Former gubernatorial candidate and grassroots organizer Stacey Abrams is again being heralded for her political activism in Georgia, where Democrats are projected to win a pair of Senate run-off races that will give the party control both chambers of Congress as well as the White House.
On Wednesday, former President Barack Obama issued a statement congratulating Rev. Raphael Warnock for his win, writing that Democrats' performance in Georgia was due in large part to Abrams.
"I want to congratulate Reverend Raphael Warnock on his election as Georgia's next U.S. Senator—and while we're still waiting on final results in the other runoff, it's clear that last night's showing, alongside President-Elect Biden's November victory in Georgia, is a testament to the power of the tireless and often unheralded work of grassroots organizing and the resilient, visionary leadership of Stacey Abrams," Obama wrote.
President-elect Biden also thanked Abrams for her work increasing turnout in the state, saying that she and Atlanta mayor Keisha Lance Bottoms "laid the difficult groundwork necessary to encourage turnout and protect the vote over these last years."
Though she was expected to launch another campaign after her narrow and controversial 2018 defeat, Abrams instead worked overtime to turn out the vote, an effort that many Democrats now attribute for flipping the state blue.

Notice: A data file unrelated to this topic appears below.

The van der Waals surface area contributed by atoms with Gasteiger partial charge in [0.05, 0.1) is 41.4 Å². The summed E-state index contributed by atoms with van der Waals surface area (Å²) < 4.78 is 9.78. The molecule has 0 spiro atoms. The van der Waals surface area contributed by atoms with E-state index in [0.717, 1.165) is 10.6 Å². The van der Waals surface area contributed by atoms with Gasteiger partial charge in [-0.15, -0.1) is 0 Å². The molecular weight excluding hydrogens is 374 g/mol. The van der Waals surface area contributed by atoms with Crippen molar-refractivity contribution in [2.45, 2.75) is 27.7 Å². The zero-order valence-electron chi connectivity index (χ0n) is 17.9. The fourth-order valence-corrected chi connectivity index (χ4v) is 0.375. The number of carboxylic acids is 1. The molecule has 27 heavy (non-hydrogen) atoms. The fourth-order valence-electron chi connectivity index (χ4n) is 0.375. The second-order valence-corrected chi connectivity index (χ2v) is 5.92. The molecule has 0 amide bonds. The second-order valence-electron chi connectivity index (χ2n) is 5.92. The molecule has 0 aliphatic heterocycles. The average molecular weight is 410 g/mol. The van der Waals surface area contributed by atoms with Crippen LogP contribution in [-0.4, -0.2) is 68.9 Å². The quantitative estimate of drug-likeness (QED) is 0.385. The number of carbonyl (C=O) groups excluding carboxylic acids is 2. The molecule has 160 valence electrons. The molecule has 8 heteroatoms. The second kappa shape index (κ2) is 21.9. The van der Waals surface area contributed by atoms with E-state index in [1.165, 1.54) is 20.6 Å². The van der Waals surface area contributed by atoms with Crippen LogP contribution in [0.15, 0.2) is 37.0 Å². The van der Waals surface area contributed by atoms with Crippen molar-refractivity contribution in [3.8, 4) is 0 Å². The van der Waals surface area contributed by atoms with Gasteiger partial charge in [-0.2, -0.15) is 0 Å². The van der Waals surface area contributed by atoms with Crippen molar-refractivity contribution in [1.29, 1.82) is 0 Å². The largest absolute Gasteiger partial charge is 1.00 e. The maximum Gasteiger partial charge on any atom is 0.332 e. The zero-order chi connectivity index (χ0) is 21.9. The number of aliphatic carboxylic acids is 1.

But Abrams' work, along with the efforts of other Black political organizers in the state, to increase Democrat voter turnout in Georgia extends back a decade.
In 2014, Abrams, 46, co-founded the New Georgia Project, a nonpartisan group that aimed to register voters and get them more civically engaged.
Following her 2018 campaign, Abrams founded another voting rights organization, Fair Fight, which worked to fight challenges to voting that disproportionately affect minority voters including purged voter rolls and long lines.
Abrams' voter mobilization efforts were largely credited for Biden's victory in the state which, though narrow enough to require a recount, flipped the Peach State blue in a Presidential election for the first time in nearly 30 years.
In November, analysts, lawmakers and celebrities alike lauded Abrams for her work in increasing turnout in the presidential election.
Now, after the Democrats' projected victory in the Senate races, it appears her work has continued to pay off.
If Democrats win both races, they'll control the White House and both houses of Congress — a feat activists and celebrities attributed directly to Abrams.
"Feeling oddly thankful that @staceyabrams had her own election stolen from her so that she had time to save America," actor Edward Norton wrote. "So much work still to be done, but this morning I'm just deeply grateful for Stacey & many others who dedicated themselves to the cause of democracy."
Analyst and CNN talking head Van Jones echoed those remarks, writing that Abrams' work led to a "miraculous outcome" in Georgia.
But Abrams has long been quick to praise the efforts of others, such as Georgia's 2016 decision, to create an automatic voter registration program for those people with driver's licenses.
That decision alone led to record high registrations in the months leading up to the election.
Following Tuesday's race, Abrams went on Twitter to praise those who "built this victory," including volunteers and staffers at Fair Fight.
Abrams is expected to run for office again in the future, with rumors circulating about a 2022 gubernatorial run, though some have suggested her influence on American politics is great enough that she deserves a spot in the incoming administration.
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